Bankruptcy: Before or After a Divorce?

Nondischargeable DebtsWhether you should file bankruptcy or divorce first depends on several factors.  First, consider whether or not your spouse wants to file bankruptcy as well.  The court filing fee is the same for individual bankruptcy filers and joint bankruptcy filers, in which a person files bankruptcy with their spouse.  If both of you intend to file bankruptcy eventually then you may want to do it before you get divorced in order to avoid this added expense.  You’ll save money on the court filing fee and on attorney’s fees.

Second, consider whether you need to file Chapter 7 bankruptcy or Chapter 13 bankruptcy.  Chapter 7 bankruptcy cases last three to four months.  These types of legal proceedings may allow to discharge some or all of your debt fairly quickly.  However, Chapter 13 bankruptcy cases last three to five years.  You probably don’t want to be stuck in a bankruptcy case with an ex-spouse for that long.  However, eligibility for Chapter 7 bankruptcy is calculated using household income.  You may not be eligible for Chapter 7 bankruptcy with both your income and your spouses, but you may be eligible for a Chapter 7 discharge based upon your income alone.  In this situation you may want to get divorced first.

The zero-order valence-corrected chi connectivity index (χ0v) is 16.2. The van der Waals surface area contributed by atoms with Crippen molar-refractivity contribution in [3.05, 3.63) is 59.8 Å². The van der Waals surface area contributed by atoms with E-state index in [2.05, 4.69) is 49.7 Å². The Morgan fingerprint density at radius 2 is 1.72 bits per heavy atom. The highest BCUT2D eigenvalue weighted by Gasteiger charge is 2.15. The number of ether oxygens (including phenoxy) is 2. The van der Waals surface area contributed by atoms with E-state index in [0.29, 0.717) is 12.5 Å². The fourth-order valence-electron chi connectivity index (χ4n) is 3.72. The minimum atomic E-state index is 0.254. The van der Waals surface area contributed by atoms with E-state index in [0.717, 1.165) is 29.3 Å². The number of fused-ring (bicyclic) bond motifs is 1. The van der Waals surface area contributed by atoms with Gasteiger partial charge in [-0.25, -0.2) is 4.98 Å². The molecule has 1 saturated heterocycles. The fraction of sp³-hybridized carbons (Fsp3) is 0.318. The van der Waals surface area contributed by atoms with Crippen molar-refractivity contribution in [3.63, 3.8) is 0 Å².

Third, you should consider whether or not you have nonexempt property.  Some bankruptcy exemptions are greater for joint filers than they are for single filers.  For example, under the Federal Exemptions, joint filers have twice as much of the wild card exemption available than individual filers.  This exemption can be used to protect any kind of property.  Debtors who are completely exempt in a joint bankruptcy filing may have nonexempt property in an individual case, which can greatly increase the cost of obtaining a Chapter 7 discharge.  How your exemptions are affected depends greatly upon the state in which you live.  For more information about whether or not to file bankruptcy or divorce first, contact a local bankruptcy lawyer.